After the dot-com crash, RealNetworks cut most of the resources. Some of the content was lost, some was limited to local markets (e.g., Ministry of Sound was available only to UK subscribers). With the increase in broadband usage, RealNetworks started offering live broadcasts of CNN International, BBC World, Al-Jazeera etc., separately for prices between $6 and $12, or bundled in the SuperPass for about $35 a month depending on the market. Between 2003 and 2006, SuperPass included, for European subscribers, unlimited access to UEFA Champions League full-length game recordings.

RealDVD

On September 30th 2008, RealNetworks launched a new product called "RealDVD". The software allows any user to legally save a copy of a DVD movie they own. Since its launch the product has been criticized for its imperfections. [http://real.lithium.com/real/board/message?board.id=RealDVD&thread.id=203] Such imperfections include choppy play, pixelating and artifacting from the original DVD, and unclear restrictions around the Digital Rights Management embedded within the software.

As of today, RealNetworks is facing a lawsuit from the release of this software under claims that the software allows anyone to save a movie they do not legally own, or renting movies, ripping them and then returning them. [http://www.iht.com/articles/2008/10/01/technology/01film.php]

On October 3rd 2008, the company announced that the software was not available to download due to the lawsuits brought against them. [http://real.lithium.com/real/board/message?board.id=RealDVD&thread.id=220]

History

RealNetworks (then known as Progressive Networks) was founded by ex-Microsoft executive Rob Glaser in 1995. The original goal of the company was to provide a distribution channel for politically progressive content. It quickly evolved into a technology venture to leverage the Internet as an alternative distribution medium for audio broadcasts. Progressive Networks became RealNetworks in September 1997.

Company timeline:
*April 1995: RealAudio 1.0 released (finalized June 1995)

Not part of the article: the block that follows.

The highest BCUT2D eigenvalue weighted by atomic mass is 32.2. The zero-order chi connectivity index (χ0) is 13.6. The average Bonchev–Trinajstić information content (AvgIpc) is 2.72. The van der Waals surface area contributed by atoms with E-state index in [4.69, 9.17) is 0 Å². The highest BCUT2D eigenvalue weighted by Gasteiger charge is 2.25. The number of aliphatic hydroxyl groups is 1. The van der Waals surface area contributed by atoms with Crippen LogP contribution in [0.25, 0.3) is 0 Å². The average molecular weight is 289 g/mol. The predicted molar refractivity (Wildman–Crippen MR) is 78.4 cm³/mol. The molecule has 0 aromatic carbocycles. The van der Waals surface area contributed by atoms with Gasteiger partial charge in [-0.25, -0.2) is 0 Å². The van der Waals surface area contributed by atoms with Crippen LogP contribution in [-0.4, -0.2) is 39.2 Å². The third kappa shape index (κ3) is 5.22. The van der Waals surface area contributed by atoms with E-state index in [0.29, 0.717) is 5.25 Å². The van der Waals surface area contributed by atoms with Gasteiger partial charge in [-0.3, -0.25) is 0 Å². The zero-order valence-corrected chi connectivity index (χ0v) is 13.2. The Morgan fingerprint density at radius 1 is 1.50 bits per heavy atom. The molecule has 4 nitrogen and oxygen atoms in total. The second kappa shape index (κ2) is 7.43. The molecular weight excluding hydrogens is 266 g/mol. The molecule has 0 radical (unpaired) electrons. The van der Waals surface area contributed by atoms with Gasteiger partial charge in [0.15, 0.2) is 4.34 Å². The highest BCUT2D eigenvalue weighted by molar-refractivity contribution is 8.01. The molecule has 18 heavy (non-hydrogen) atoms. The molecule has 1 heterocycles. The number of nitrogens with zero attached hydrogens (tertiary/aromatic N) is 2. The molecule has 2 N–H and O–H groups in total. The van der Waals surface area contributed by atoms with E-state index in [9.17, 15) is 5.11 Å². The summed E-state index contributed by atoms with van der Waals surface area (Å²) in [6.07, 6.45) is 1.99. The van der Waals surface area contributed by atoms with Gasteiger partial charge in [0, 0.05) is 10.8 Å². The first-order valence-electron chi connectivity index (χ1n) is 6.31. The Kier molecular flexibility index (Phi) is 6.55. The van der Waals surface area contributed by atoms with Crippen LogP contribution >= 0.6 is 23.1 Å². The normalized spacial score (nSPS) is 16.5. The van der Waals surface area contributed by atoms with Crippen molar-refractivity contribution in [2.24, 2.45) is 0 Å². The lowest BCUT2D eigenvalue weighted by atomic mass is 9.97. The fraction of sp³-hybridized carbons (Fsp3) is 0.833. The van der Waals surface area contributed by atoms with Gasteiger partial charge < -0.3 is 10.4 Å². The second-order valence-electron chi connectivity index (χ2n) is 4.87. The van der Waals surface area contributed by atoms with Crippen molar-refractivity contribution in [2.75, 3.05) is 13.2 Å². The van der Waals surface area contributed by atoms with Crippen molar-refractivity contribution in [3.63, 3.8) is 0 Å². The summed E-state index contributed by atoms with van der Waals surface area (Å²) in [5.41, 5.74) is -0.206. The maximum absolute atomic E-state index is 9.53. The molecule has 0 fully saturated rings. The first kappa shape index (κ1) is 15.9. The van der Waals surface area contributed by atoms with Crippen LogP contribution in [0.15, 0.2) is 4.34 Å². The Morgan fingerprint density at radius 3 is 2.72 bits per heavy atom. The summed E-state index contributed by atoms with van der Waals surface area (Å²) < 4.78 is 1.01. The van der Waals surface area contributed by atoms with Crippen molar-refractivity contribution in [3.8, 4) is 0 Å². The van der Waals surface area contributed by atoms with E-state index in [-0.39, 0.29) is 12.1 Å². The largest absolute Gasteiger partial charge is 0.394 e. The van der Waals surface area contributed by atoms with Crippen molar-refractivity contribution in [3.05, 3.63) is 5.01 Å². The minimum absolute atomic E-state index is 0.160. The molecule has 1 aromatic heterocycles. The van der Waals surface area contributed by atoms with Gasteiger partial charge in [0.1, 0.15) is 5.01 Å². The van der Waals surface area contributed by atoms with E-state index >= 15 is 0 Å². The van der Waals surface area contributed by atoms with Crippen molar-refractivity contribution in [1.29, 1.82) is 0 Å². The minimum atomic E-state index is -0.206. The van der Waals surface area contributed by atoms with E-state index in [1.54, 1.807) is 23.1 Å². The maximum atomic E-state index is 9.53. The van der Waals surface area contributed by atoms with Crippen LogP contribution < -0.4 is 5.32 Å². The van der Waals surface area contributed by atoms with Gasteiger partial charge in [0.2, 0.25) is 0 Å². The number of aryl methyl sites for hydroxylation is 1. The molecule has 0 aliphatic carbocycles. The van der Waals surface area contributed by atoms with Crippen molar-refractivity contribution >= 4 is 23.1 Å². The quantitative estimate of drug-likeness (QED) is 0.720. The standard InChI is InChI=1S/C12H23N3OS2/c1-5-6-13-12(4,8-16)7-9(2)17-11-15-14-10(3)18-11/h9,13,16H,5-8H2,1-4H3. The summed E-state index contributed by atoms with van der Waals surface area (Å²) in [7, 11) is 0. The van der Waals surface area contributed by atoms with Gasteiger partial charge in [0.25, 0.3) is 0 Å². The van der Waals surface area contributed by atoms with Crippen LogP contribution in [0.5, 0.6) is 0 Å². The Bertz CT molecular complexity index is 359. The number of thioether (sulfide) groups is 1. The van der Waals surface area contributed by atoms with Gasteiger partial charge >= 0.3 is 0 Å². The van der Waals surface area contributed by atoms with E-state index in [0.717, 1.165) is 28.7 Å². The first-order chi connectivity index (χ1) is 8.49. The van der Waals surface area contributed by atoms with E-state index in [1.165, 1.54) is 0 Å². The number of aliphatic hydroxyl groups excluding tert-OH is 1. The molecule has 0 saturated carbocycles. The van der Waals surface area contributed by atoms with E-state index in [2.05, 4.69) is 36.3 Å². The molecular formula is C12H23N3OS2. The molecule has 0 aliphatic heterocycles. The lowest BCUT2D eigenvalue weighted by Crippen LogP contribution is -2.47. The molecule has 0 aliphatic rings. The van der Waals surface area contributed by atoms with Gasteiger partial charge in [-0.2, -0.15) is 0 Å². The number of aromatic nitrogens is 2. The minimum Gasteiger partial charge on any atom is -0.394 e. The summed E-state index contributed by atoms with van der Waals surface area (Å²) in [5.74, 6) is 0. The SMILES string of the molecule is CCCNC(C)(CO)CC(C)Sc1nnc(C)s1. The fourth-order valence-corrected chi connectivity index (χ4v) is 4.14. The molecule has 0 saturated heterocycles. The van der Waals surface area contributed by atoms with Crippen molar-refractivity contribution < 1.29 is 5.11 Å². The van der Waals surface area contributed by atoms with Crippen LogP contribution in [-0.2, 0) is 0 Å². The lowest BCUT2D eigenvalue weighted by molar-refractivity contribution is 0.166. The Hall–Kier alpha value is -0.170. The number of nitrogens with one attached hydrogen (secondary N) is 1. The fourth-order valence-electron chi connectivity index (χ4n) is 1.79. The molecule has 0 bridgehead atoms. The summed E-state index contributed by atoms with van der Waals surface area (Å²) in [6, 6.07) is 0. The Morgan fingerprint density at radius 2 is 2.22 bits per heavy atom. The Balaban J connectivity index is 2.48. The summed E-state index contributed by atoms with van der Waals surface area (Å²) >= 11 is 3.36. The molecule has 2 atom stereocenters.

*August 1995: First live broadcast of a baseball game over the Internet between the Seattle Mariners and the New York Yankees
*October 1995: RealAudio 2.0 debuts (finalized April 1996)
*September 1996: RealAudio 3.0 launches, with debut of Sheryl Crow's single "If It Makes You Happy"
*October 1996: RTSP standardization initiative launched with Netscape Communications Corporation
*February 1997: RealVideo debuts as part of RealPlayer 4.0 (finalized June 1997)
*June 1997: RealPlanet.Com international content aggregation site launches with landmark cybercast of the transfer of the sovereignty of Hong Kong.
*July 1997: Broad technology and investment relationship between Progressive Networks and Microsoft
*September 1997: RealSystem 5.0 debuts, adding support for Macromedia Flash
*September 1997: Progressive Networks changes name to "RealNetworks", and files with the U.S. Securities and Exchange Commission to become a publicly traded company
*November 1997: Initial public offering of shares from RealNetworks (RNWK).
*March 1998: RealNetworks acquires Vivo Software
*April 1998: RealSystem G2 debuts. G2 was a complete rearchitecture of RealSystem, allowing development of plugins at all levels of the system. G2 was the first release to support RTSP, SMIL, GIF, JPEG, RealPix, and RealText.
*July 1998: Rob Glaser testifies before the United States Senate regarding competitive practices of Microsoft
*April 1999: RealNetworks acquires software maker Xing Technology
*May 1999: RealJukebox 1.0 launched
*November 1999: RealPlayer 7 launched, with Take5 daily programming service and MP3 support
*January 2000: RealNetworks acquires NetZip
*August 2000: RealNetworks rebrands GoldPass as SuperPass.
*May 2000: RealSystem 8 debuts, with RealVideo 8
*January 2001: RealNetworks acquires Aegisoft corp.